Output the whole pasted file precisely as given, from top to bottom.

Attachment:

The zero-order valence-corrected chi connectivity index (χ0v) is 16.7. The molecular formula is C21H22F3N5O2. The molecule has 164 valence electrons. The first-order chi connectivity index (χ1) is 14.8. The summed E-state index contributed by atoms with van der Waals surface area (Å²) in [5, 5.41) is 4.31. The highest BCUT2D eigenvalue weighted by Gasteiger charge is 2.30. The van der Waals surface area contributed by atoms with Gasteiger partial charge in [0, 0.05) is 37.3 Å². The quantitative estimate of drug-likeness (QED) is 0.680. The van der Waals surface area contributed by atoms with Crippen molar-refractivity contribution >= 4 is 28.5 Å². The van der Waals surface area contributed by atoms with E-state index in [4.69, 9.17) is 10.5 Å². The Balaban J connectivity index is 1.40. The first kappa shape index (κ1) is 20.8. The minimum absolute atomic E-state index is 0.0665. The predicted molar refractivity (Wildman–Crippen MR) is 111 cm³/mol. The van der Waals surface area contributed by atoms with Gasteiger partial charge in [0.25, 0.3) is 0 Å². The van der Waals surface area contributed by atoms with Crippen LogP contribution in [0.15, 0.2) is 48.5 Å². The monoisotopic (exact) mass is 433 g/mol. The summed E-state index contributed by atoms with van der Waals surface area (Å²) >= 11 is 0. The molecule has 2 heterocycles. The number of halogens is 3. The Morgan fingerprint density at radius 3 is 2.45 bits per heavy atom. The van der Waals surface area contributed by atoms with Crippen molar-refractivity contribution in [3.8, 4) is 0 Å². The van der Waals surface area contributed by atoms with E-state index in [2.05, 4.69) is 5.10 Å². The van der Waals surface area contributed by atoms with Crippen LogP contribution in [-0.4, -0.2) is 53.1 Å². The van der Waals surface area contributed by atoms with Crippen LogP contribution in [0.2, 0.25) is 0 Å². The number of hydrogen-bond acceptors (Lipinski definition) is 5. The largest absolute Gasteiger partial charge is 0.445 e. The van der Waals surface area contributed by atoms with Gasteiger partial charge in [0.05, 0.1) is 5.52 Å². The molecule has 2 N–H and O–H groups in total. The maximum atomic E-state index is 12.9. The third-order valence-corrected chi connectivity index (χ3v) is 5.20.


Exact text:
The zero-order valence-corrected chi connectivity index (χ0v) is 16.7. The molecular formula is C21H22F3N5O2. The molecule has 164 valence electrons. The first-order chi connectivity index (χ1) is 14.8. The summed E-state index contributed by atoms with van der Waals surface area (Å²) in [5, 5.41) is 4.31. The highest BCUT2D eigenvalue weighted by Gasteiger charge is 2.30. The van der Waals surface area contributed by atoms with Gasteiger partial charge in [0, 0.05) is 37.3 Å². The quantitative estimate of drug-likeness (QED) is 0.680. The van der Waals surface area contributed by atoms with Crippen molar-refractivity contribution >= 4 is 28.5 Å². The van der Waals surface area contributed by atoms with E-state index in [4.69, 9.17) is 10.5 Å². The Balaban J connectivity index is 1.40. The first kappa shape index (κ1) is 20.8. The minimum absolute atomic E-state index is 0.0665. The predicted molar refractivity (Wildman–Crippen MR) is 111 cm³/mol. The van der Waals surface area contributed by atoms with Gasteiger partial charge in [0.25, 0.3) is 0 Å². The van der Waals surface area contributed by atoms with Crippen LogP contribution in [0.15, 0.2) is 48.5 Å². The monoisotopic (exact) mass is 433 g/mol. The summed E-state index contributed by atoms with van der Waals surface area (Å²) >= 11 is 0. The molecule has 2 heterocycles. The number of halogens is 3. The Morgan fingerprint density at radius 3 is 2.45 bits per heavy atom. The van der Waals surface area contributed by atoms with Crippen molar-refractivity contribution in [3.8, 4) is 0 Å². The van der Waals surface area contributed by atoms with E-state index in [2.05, 4.69) is 5.10 Å². The van der Waals surface area contributed by atoms with Crippen LogP contribution in [-0.4, -0.2) is 53.1 Å². The van der Waals surface area contributed by atoms with Crippen LogP contribution in [0.2, 0.25) is 0 Å². The number of hydrogen-bond acceptors (Lipinski definition) is 5. The largest absolute Gasteiger partial charge is 0.445 e. The van der Waals surface area contributed by atoms with Gasteiger partial charge in [0.05, 0.1) is 5.52 Å². The molecule has 2 N–H and O–H groups in total. The maximum atomic E-state index is 12.9. The third-order valence-corrected chi connectivity index (χ3v) is 5.20.